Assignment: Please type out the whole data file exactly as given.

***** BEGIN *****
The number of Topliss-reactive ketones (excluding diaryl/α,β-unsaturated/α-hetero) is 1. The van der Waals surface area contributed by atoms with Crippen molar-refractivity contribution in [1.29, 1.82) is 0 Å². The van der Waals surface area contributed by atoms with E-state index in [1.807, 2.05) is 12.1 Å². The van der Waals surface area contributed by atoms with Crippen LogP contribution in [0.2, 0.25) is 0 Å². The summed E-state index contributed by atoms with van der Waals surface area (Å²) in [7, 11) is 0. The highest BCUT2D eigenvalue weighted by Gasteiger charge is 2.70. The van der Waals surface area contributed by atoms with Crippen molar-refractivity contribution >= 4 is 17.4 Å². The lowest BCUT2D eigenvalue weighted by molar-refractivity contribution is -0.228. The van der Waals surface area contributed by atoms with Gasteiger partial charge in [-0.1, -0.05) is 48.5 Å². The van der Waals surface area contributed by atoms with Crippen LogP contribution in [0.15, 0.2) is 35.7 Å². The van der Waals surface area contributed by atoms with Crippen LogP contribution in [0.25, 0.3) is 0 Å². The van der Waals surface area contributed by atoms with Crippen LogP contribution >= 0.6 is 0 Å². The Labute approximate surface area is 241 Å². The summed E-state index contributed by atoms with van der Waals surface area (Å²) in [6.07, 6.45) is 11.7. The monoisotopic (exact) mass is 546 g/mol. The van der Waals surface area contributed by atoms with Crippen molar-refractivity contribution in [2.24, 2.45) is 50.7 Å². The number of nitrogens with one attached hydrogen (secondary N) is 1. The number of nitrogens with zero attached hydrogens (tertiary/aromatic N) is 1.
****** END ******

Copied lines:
The number of Topliss-reactive ketones (excluding diaryl/α,β-unsaturated/α-hetero) is 1. The van der Waals surface area contributed by atoms with Crippen molar-refractivity contribution in [1.29, 1.82) is 0 Å². The van der Waals surface area contributed by atoms with E-state index in [1.807, 2.05) is 12.1 Å². The van der Waals surface area contributed by atoms with Crippen LogP contribution in [0.2, 0.25) is 0 Å². The summed E-state index contributed by atoms with van der Waals surface area (Å²) in [7, 11) is 0. The highest BCUT2D eigenvalue weighted by Gasteiger charge is 2.70. The van der Waals surface area contributed by atoms with Crippen molar-refractivity contribution >= 4 is 17.4 Å². The lowest BCUT2D eigenvalue weighted by molar-refractivity contribution is -0.228. The van der Waals surface area contributed by atoms with Gasteiger partial charge in [-0.1, -0.05) is 48.5 Å². The van der Waals surface area contributed by atoms with Crippen LogP contribution in [0.15, 0.2) is 35.7 Å². The van der Waals surface area contributed by atoms with Crippen LogP contribution in [0.25, 0.3) is 0 Å². The van der Waals surface area contributed by atoms with Crippen LogP contribution >= 0.6 is 0 Å². The Labute approximate surface area is 241 Å². The summed E-state index contributed by atoms with van der Waals surface area (Å²) in [6.07, 6.45) is 11.7. The monoisotopic (exact) mass is 546 g/mol. The van der Waals surface area contributed by atoms with Crippen molar-refractivity contribution in [2.24, 2.45) is 50.7 Å². The number of nitrogens with one attached hydrogen (secondary N) is 1. The number of nitrogens with zero attached hydrogens (tertiary/aromatic N) is 1.